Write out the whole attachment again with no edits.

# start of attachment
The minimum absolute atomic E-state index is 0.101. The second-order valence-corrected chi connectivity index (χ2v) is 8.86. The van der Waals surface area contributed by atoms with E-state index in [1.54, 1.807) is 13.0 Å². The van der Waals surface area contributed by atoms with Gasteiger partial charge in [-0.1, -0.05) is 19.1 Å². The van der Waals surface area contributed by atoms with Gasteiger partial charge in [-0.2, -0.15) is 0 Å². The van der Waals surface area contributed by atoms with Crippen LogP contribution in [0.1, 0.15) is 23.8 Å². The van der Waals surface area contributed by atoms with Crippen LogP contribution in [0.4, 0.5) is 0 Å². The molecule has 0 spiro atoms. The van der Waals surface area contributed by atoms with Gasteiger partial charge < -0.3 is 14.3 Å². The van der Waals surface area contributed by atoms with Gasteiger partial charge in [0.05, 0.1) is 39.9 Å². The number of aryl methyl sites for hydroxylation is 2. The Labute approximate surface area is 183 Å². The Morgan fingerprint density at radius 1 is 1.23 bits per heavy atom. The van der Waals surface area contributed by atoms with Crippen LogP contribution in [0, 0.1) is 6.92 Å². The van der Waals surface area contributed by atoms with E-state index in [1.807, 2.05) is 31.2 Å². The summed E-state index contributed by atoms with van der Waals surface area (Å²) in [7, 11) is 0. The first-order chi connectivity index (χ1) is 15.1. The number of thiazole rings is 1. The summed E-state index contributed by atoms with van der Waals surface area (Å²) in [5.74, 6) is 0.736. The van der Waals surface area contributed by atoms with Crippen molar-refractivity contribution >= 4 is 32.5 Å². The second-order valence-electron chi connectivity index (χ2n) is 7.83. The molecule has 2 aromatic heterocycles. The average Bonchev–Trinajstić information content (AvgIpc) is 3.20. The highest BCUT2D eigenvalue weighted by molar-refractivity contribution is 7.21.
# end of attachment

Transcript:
The minimum absolute atomic E-state index is 0.101. The second-order valence-corrected chi connectivity index (χ2v) is 8.86. The van der Waals surface area contributed by atoms with E-state index in [1.54, 1.807) is 13.0 Å². The van der Waals surface area contributed by atoms with Gasteiger partial charge in [-0.1, -0.05) is 19.1 Å². The van der Waals surface area contributed by atoms with Gasteiger partial charge in [-0.2, -0.15) is 0 Å². The van der Waals surface area contributed by atoms with Crippen LogP contribution in [0.1, 0.15) is 23.8 Å². The van der Waals surface area contributed by atoms with Crippen LogP contribution in [0.4, 0.5) is 0 Å². The molecule has 0 spiro atoms. The van der Waals surface area contributed by atoms with Gasteiger partial charge < -0.3 is 14.3 Å². The van der Waals surface area contributed by atoms with Gasteiger partial charge in [0.05, 0.1) is 39.9 Å². The number of aryl methyl sites for hydroxylation is 2. The Labute approximate surface area is 183 Å². The Morgan fingerprint density at radius 1 is 1.23 bits per heavy atom. The van der Waals surface area contributed by atoms with Crippen LogP contribution in [0, 0.1) is 6.92 Å². The van der Waals surface area contributed by atoms with E-state index in [1.807, 2.05) is 31.2 Å². The summed E-state index contributed by atoms with van der Waals surface area (Å²) in [7, 11) is 0. The first-order chi connectivity index (χ1) is 15.1. The number of thiazole rings is 1. The summed E-state index contributed by atoms with van der Waals surface area (Å²) in [5.74, 6) is 0.736. The van der Waals surface area contributed by atoms with Crippen molar-refractivity contribution >= 4 is 32.5 Å². The second-order valence-electron chi connectivity index (χ2n) is 7.83. The molecule has 2 aromatic heterocycles. The average Bonchev–Trinajstić information content (AvgIpc) is 3.20. The highest BCUT2D eigenvalue weighted by molar-refractivity contribution is 7.21.